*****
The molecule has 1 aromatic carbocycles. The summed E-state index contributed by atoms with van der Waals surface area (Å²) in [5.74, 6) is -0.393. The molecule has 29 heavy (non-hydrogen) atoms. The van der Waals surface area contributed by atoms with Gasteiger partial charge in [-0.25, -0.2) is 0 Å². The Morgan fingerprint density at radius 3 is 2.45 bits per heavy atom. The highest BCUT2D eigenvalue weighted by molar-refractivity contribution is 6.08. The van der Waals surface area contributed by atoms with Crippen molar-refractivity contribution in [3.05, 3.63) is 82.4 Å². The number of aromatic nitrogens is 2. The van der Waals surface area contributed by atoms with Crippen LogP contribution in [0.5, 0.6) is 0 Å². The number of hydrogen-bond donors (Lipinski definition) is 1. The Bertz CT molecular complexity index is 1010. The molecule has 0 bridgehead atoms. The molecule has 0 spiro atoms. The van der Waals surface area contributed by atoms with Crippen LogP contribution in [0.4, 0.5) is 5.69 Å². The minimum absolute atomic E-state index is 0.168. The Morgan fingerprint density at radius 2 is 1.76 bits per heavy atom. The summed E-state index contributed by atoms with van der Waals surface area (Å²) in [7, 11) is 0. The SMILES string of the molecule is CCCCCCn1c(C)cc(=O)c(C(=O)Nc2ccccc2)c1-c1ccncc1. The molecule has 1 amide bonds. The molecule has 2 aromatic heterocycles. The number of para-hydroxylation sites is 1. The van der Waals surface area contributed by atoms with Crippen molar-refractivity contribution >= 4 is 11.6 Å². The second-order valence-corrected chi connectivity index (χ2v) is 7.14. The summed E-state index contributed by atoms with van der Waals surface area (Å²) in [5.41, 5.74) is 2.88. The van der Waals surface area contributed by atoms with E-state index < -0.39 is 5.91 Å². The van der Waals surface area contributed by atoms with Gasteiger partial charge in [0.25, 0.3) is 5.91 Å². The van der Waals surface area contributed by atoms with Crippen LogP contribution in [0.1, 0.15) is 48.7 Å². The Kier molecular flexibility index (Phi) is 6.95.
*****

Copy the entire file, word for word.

The molecule has 1 aromatic carbocycles. The summed E-state index contributed by atoms with van der Waals surface area (Å²) in [5.74, 6) is -0.393. The molecule has 29 heavy (non-hydrogen) atoms. The van der Waals surface area contributed by atoms with Gasteiger partial charge in [-0.25, -0.2) is 0 Å². The Morgan fingerprint density at radius 3 is 2.45 bits per heavy atom. The highest BCUT2D eigenvalue weighted by molar-refractivity contribution is 6.08. The van der Waals surface area contributed by atoms with Crippen molar-refractivity contribution in [3.05, 3.63) is 82.4 Å². The number of aromatic nitrogens is 2. The van der Waals surface area contributed by atoms with Crippen LogP contribution in [0.5, 0.6) is 0 Å². The number of hydrogen-bond donors (Lipinski definition) is 1. The Bertz CT molecular complexity index is 1010. The molecule has 0 bridgehead atoms. The molecule has 0 spiro atoms. The van der Waals surface area contributed by atoms with Crippen LogP contribution in [0.4, 0.5) is 5.69 Å². The minimum absolute atomic E-state index is 0.168. The Morgan fingerprint density at radius 2 is 1.76 bits per heavy atom. The summed E-state index contributed by atoms with van der Waals surface area (Å²) in [7, 11) is 0. The SMILES string of the molecule is CCCCCCn1c(C)cc(=O)c(C(=O)Nc2ccccc2)c1-c1ccncc1. The molecule has 1 amide bonds. The molecule has 2 aromatic heterocycles. The number of para-hydroxylation sites is 1. The van der Waals surface area contributed by atoms with Crippen molar-refractivity contribution >= 4 is 11.6 Å². The second-order valence-corrected chi connectivity index (χ2v) is 7.14. The summed E-state index contributed by atoms with van der Waals surface area (Å²) in [5.41, 5.74) is 2.88. The van der Waals surface area contributed by atoms with E-state index < -0.39 is 5.91 Å². The van der Waals surface area contributed by atoms with Gasteiger partial charge in [0.25, 0.3) is 5.91 Å². The van der Waals surface area contributed by atoms with Crippen LogP contribution in [0.1, 0.15) is 48.7 Å². The Kier molecular flexibility index (Phi) is 6.95.